For the meat:

  • 2.5 lb. pork tenderloin, trimmed lean
  • 2 tbsp pure chili powder
  • 1 tbsp sweet paprika
  • 3 tsp kosher salt
  • 1 tsp of each of the following: ground cumin, dry mustard, garlic powder, onion powder, and ground black pepper
  • 1/2 tsp cayenne pepper
  • Extra virgin olive oil

For the sauce

  • 10-12 oz. Major Grey's Mango Chutney
  • 1 tbsp Dijon mustard
  • 1/2 tsp sweet paprika
  • 1 clove garlic, crushed
  • The juice of one lemon
  • 1/3 cup water

Preheat oven to 350 degrees.

In a mixing bowl, combine chili powder, paprika, salt, cumin, mustard, garlic powder, onion powder, black pepper, and cayenne pepper.

Lay pork tenderloin on cutting board and brush all sides with olive oil. Season the loin on all sides with spice mixture.

Heat skillet over a medium-high heat and add two to three tbsp of olive oil. When oil is hot add pork loin and sear for thirty seconds on all sides.

Transfer tenderloin to a sheet pan and roast in oven for 16-20 minutes.

Meanwhile, add all of the ingredients for the sauce into a small saucepot and heat over a medium flame. Bring to a boil and reduce to a light simmer. Simmer uncovered for 10 minutes and then turn off heat and cover with lid.
 
At the 16 minute mark, remove sheet pan from oven and insert an instant-read thermometer into the thickest part of the tenderloin. If it reads 135 to 140 degrees, it's done. If it reads less, return tenderloin to oven for a few more minutes.

Allow tenderloin to rest for 5 minutes. Slice into one-inch medallions, figuring 4 to 5 medallions per plate.

Plate medallions and drizzle with mango chutney sauce.

This tenderloin is absolutely delicious served alongside a mound of cous cous and either a green vegetable, or a simple salad. The other great thing about this dish is the awesome leftovers it yields.

Slice the pork super thin and place on bread along with Swiss cheese, deli ham slices, sliced red onion, and pickle chips. Prepare the sandwich just as you would a grilled cheese, and the result is a take-off on the national sandwich of Cuba, known as the Cubano.

Nori-Crusted Steak (serves 4)
Who says steak can't be healthy, especially when it's simply prepared, and served with some figure-friendly foods? This recipe utilizes nori (the dried sheets of seaweed used in sushi rolls), so it's the perfect dish for meat eaters who love sushi, or those who are somewhat on the fence about eating raw fish.

  • 2 12-oz. New York strip steaks (1 to 1.25 inches thick), trimmed of external fat
  • 4 sheets of nori, torn into large pieces
  • 1 tbsp sesame seeds plus extra for garnish
  • 1/4 tsp crushed red pepper
  • Salt and freshly ground black pepper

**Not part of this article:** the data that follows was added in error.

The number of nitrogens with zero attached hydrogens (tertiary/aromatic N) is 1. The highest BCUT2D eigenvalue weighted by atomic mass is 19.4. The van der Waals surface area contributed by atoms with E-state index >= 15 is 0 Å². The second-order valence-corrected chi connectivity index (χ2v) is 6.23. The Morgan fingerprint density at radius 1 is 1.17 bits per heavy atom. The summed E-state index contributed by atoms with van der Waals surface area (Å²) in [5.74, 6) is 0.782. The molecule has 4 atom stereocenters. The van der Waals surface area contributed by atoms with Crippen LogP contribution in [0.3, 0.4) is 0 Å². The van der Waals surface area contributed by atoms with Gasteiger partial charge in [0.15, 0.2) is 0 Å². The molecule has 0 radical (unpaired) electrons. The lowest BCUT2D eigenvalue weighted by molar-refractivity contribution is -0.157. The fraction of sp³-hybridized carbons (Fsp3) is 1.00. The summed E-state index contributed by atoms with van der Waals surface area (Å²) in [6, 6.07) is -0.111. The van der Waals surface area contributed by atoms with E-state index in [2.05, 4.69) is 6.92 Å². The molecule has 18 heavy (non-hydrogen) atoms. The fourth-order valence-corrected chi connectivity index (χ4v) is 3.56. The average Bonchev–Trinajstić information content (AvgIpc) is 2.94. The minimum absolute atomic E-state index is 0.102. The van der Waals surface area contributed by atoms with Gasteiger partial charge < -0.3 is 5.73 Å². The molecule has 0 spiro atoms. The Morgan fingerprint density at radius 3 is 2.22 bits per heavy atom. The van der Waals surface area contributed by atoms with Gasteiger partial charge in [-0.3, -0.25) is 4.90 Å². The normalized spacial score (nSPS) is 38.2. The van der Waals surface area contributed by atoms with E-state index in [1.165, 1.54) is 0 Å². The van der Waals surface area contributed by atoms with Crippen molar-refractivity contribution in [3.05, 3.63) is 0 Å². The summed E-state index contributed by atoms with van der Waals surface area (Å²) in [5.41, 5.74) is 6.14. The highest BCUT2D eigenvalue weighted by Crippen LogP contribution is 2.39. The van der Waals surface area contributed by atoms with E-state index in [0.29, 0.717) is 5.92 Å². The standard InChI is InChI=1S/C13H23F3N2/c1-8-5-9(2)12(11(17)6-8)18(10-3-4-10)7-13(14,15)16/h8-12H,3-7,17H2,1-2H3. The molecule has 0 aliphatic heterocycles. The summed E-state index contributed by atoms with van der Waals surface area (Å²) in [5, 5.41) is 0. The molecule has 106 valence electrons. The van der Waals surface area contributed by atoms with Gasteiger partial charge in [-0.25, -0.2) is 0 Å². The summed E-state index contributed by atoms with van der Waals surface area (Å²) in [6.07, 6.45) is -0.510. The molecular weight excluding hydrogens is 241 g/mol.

• 2 tbsp extra virgin olive oil

For the sauce

  • 1/4 cup low sodium soy sauce
  • 3 tbsp fresh lemon juice
  • 2 tbsp aji-mirin (sweet Japanese cooking wine)
  • 1 tbsp sesame oil

Season both sides of steaks with salt and pepper and set aside.

Place the nori, sesame seeds and crushed red pepper into a food processor. Process the ingredients until they resemble a fine but textured seasoning mix.

Move the nori mixture to a dish and dredge both sides of the steaks in the mixture. Set the dredged steaks aside.

Meanwhile, place all of the sauce ingredients into a small bowl and whisk to combine.

In a skillet, heat olive oil until shimmering and quite hot. Sear steaks for 3 - 4 minutes on each side for rare/medium rare. Allow steaks to rest on a cutting board for 5 minutes.

Slice steaks on the bias (crosswise) and arrange on plates. Drizzle with sauce and garnish with extra sesame seeds.
 
I recommend serving this steak with steamed rice and a generous serving of cucumber and tomato salad.

Your plan for eating healthy in 2009 has just been jumpstarted. It's important to know that all of the ingredients I mentioned can be found in most large supermarkets, but feel free to adapt these recipes to suit your taste and needs. Whatever you do, just know that eating healthy doesn't mean you have to sacrifice your taste buds.

Here's to eating dinners that are healthy and tasty!

Kirk Leins has been cooking his entire life. No stranger to professional kitchens, he currently devotes most of his time to cooking instruction, food writing, and producing television. Kirk also provides his services as a personal chef in and around the Los Angeles area. He has made several TV appearances on both the national and local level, and is the Executive Chef for YOU Magazine. Sign up for Kirk’s free newsletter and cooking blog at www.NoTimeToCookDinner.com.